Installing a prefabricated shower stall often turns out to be a tricky and time-consuming job that takes great practical skill, yet with sensible pre-planning and the right tools for the job, a professional result can be obtained by the average home-handyman. Allow 3-4 days to complete the work and brush up on your carpentry, plumbing, wall-preparation and finishing skills because you're going to need them all!
To begin with, make sure you have the right equipment and tools before you begin the job. Importantly, purchase the shower stall before building the frame it will fit in in order to get accurate dimensions.
You will need: a prefabricated shower, electric drill, plumb level, tape measure, caulk, screws, hole saw, shower/tub adhesive, tape, pencil, leather work gloves, hammer, work boots and an adjustable wrench. Protective eye-wear is also highly advisable (wear when using power tools.)
Getting the prefab shower into position can be the tricky part. You will need to fit it through an existing doorway or an outside window. In some instances, part of an exterior wall may have to be removed in order to get the unit inside; seek professional advice first if required.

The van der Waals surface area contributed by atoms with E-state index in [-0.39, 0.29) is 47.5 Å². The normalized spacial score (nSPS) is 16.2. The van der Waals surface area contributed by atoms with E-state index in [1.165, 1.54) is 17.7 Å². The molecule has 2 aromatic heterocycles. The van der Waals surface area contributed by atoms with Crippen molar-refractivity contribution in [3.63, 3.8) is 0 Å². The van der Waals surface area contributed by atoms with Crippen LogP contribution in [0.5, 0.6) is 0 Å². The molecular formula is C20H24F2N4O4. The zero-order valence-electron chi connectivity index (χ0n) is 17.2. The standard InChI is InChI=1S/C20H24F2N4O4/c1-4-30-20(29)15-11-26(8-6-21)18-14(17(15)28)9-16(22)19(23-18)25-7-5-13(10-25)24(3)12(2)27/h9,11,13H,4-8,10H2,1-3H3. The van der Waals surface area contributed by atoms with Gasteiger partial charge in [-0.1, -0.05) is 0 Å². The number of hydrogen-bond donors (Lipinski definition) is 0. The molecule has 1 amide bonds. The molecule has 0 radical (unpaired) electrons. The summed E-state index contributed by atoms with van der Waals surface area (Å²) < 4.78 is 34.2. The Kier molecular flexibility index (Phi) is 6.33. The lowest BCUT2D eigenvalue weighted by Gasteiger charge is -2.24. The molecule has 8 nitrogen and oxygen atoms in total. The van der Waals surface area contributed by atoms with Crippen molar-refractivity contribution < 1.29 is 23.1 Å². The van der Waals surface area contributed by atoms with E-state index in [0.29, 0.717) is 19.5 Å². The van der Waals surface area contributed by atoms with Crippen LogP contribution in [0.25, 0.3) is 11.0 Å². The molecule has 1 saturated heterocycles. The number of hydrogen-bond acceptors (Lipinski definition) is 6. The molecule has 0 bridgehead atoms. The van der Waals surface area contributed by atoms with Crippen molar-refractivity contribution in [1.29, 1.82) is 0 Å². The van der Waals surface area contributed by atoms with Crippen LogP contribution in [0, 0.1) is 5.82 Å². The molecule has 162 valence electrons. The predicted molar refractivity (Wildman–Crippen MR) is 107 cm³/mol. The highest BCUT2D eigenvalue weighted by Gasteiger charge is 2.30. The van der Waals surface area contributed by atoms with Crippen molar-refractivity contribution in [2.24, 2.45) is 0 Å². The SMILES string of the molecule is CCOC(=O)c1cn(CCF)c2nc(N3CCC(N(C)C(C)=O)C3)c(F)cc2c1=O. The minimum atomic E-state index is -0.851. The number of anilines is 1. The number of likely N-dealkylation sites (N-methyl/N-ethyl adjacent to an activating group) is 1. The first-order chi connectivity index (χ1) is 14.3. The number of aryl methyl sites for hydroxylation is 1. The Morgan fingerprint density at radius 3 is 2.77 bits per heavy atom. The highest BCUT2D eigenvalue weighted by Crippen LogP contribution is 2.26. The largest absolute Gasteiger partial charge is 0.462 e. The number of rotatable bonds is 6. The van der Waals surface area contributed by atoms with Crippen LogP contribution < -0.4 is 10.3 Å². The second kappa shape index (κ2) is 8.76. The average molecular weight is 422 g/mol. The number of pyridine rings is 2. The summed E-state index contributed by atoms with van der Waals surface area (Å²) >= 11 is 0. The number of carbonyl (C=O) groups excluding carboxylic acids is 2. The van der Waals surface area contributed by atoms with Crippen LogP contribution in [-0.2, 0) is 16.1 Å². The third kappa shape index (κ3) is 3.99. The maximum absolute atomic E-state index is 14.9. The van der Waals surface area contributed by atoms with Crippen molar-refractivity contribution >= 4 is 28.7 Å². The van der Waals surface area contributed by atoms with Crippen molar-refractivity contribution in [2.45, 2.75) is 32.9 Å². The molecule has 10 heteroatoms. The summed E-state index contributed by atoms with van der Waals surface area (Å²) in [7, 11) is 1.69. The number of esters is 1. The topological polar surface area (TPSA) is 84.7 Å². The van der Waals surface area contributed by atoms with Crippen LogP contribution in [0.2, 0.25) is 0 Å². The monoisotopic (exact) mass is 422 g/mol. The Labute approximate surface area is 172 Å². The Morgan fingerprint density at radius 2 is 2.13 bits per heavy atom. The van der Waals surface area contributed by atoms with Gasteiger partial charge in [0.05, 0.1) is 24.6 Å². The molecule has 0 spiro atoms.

Because prefabricated shower stalls have watertight walls, cement-based backer boards are not needed.
It is advisable to install insulation between the studs in order to reduce plumbing noise.
When drilling holes in the unit's walls to fit the faucet and shower arm, measure carefully in advance and always wear protective eye-wear when drilling.
Position parts carefully and attach the unit to the framing. The drain piece, shower handle, escutcheon, and shower-head all need to be fitted correctly to prevent leakages and future problems. All seams need to be caulked efficiently and a thorough checking of any leaks needs careful attention; later corrections to any plumbing faults can be difficult to carry out.
Finally, finish the walls and fit a shower door or curtain bar. It is vital that you seal the joints between the bathroom walls and floor and shower enclosure with a good quality silicone! Installing water-resistant drywall around the top edge of the shower stall can be a wise, long-term investment; tiling the top edge is also a great idea as it will likely last a lot longer than wallpaper or paintwork.
If you aren't adept in skills like demolition, plumbing and drywalling, you may be best served by employing a qualified professional to carry out these tasks.
As a final reminder, installing prefabricated shower stalls can be quite fiddly and time-consuming. The plumbing especially has to be completed with some expertise in order to have a sound unit. Yet having said all this, a successful shower installation is achievable if you take your time, check well for any leaks and consult an expert for advice if the need arises.
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